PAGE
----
Speedsters Part One:  With so many countries on Earth, who knows why there are some sports in which one country dominates all the others? Ping pong has China, long distance running has Kenya, basketball has the United States -- and short-track speedskating has South Korea. South Koreans are always among the medal contenders and often win gold, a fact that has continued to hold true this year. And it is worth noting that Viktor Ahn, who has won two golds and a bronze while skating for Russia during these games, was born in South Korea and moved to Russia just three years ago.

Speedsters Part Two:  Then, in traditional speedskating, you have The Netherlands. Speedskating is considered its national sport and its citizens (the Dutch) have been earning medals in disproportionate numbers for a long time, but this year they have taken their dominance on the oval to a stratospheric level. Coming into today, the Dutch had won more than two-thirds of all the speedskating medals earned in these games and had swept the podium on four separate occasions. All you can say is wow!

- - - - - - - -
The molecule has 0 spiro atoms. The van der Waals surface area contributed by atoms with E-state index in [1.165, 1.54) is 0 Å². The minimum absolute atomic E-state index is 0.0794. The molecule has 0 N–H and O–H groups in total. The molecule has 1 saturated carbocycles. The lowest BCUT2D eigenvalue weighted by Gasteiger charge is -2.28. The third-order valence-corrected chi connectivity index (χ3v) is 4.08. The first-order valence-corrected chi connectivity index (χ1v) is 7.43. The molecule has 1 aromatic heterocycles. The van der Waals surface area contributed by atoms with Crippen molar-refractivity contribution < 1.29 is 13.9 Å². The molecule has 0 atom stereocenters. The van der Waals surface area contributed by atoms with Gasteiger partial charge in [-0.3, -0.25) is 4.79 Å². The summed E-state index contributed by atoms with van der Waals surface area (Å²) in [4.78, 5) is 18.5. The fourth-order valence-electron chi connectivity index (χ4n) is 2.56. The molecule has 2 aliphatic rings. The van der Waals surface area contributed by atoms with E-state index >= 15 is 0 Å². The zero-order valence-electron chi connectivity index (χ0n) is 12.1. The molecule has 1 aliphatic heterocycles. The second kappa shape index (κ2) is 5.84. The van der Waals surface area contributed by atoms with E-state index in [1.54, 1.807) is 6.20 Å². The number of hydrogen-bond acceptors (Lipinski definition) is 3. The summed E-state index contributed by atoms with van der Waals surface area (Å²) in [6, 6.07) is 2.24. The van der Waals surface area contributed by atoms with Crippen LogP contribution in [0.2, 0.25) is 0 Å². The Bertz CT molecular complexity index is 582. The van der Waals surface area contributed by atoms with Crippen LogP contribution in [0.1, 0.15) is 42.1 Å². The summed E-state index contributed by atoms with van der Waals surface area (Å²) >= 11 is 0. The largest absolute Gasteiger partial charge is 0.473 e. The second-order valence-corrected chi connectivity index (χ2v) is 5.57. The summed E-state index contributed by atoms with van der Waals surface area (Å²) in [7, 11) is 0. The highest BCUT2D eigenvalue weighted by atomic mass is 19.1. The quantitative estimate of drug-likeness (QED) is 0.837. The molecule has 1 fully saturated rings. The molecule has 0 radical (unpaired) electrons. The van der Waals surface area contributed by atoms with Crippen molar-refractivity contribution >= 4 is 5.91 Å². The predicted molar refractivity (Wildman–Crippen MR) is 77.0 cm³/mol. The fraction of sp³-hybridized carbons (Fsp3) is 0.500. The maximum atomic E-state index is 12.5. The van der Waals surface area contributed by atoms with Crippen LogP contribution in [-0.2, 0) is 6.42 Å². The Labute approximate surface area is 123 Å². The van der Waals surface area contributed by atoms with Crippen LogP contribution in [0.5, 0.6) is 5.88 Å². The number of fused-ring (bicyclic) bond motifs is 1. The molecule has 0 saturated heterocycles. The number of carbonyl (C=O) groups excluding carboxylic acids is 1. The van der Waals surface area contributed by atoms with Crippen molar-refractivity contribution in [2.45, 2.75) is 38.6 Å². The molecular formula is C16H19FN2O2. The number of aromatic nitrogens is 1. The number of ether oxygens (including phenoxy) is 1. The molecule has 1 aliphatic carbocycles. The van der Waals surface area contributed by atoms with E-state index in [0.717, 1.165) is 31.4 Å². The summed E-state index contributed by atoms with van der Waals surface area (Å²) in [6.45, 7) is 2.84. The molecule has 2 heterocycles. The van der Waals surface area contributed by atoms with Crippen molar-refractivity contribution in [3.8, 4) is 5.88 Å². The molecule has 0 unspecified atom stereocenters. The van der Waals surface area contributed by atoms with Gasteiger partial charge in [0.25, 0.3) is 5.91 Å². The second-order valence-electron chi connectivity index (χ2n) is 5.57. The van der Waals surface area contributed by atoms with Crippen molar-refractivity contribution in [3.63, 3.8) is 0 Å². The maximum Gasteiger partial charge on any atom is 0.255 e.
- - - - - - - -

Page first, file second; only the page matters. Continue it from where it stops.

Thursday, February 20, 2014

American Kudos

My last post opened with a segment about Shaun White and Shani Davis being disappointments, and proceeded to pooh pooh the attention being given to the preliminary round win by the U.S. men's hockey team over Team Russia.

Almost as soon as I hit "publish," I worried that I might have given the impression that I think our athletes are having a substandard Olympics and are not giving us anything to be proud of. Since that is certainly not the case, I have come back to mention positives about American Olympians in Sochi.

Admittedly, as I type this I am overlooking the epic collapse of our women's hockey team this morning, but enough about that. We currently have two more medals than any other country, and here is a small sampling of the great stories surrounding our athletes in Sochi:

The Stunt(wo)men